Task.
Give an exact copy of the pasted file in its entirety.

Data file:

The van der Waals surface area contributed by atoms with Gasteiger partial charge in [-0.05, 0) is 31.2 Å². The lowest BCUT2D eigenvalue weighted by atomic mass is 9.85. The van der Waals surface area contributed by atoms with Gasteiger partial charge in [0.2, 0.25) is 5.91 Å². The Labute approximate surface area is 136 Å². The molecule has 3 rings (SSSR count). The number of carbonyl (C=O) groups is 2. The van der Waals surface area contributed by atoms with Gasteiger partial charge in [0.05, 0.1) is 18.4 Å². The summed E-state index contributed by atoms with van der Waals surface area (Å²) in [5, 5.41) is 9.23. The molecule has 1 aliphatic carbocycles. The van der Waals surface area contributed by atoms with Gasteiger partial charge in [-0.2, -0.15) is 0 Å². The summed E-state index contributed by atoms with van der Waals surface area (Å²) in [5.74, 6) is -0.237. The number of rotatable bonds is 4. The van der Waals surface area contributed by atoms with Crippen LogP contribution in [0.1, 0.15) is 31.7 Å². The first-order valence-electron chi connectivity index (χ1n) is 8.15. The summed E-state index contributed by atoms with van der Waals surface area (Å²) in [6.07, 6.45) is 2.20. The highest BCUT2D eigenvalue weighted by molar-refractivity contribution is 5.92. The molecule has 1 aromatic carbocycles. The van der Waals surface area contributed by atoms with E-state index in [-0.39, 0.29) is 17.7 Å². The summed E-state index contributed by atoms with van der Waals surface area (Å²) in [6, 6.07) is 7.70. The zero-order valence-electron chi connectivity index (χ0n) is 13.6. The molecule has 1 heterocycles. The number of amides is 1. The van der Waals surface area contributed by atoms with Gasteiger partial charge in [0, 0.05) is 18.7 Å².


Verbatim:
The van der Waals surface area contributed by atoms with Gasteiger partial charge in [-0.05, 0) is 31.2 Å². The lowest BCUT2D eigenvalue weighted by atomic mass is 9.85. The van der Waals surface area contributed by atoms with Gasteiger partial charge in [0.2, 0.25) is 5.91 Å². The Labute approximate surface area is 136 Å². The molecule has 3 rings (SSSR count). The number of carbonyl (C=O) groups is 2. The van der Waals surface area contributed by atoms with Gasteiger partial charge in [0.05, 0.1) is 18.4 Å². The summed E-state index contributed by atoms with van der Waals surface area (Å²) in [5, 5.41) is 9.23. The molecule has 1 aliphatic carbocycles. The van der Waals surface area contributed by atoms with Gasteiger partial charge in [-0.2, -0.15) is 0 Å². The summed E-state index contributed by atoms with van der Waals surface area (Å²) in [5.74, 6) is -0.237. The number of rotatable bonds is 4. The van der Waals surface area contributed by atoms with Crippen LogP contribution in [0.1, 0.15) is 31.7 Å². The first-order valence-electron chi connectivity index (χ1n) is 8.15. The summed E-state index contributed by atoms with van der Waals surface area (Å²) in [6.07, 6.45) is 2.20. The highest BCUT2D eigenvalue weighted by molar-refractivity contribution is 5.92. The molecule has 1 aromatic carbocycles. The van der Waals surface area contributed by atoms with E-state index in [-0.39, 0.29) is 17.7 Å². The summed E-state index contributed by atoms with van der Waals surface area (Å²) in [6, 6.07) is 7.70. The zero-order valence-electron chi connectivity index (χ0n) is 13.6. The molecule has 1 heterocycles. The number of amides is 1. The van der Waals surface area contributed by atoms with Gasteiger partial charge in [0, 0.05) is 18.7 Å².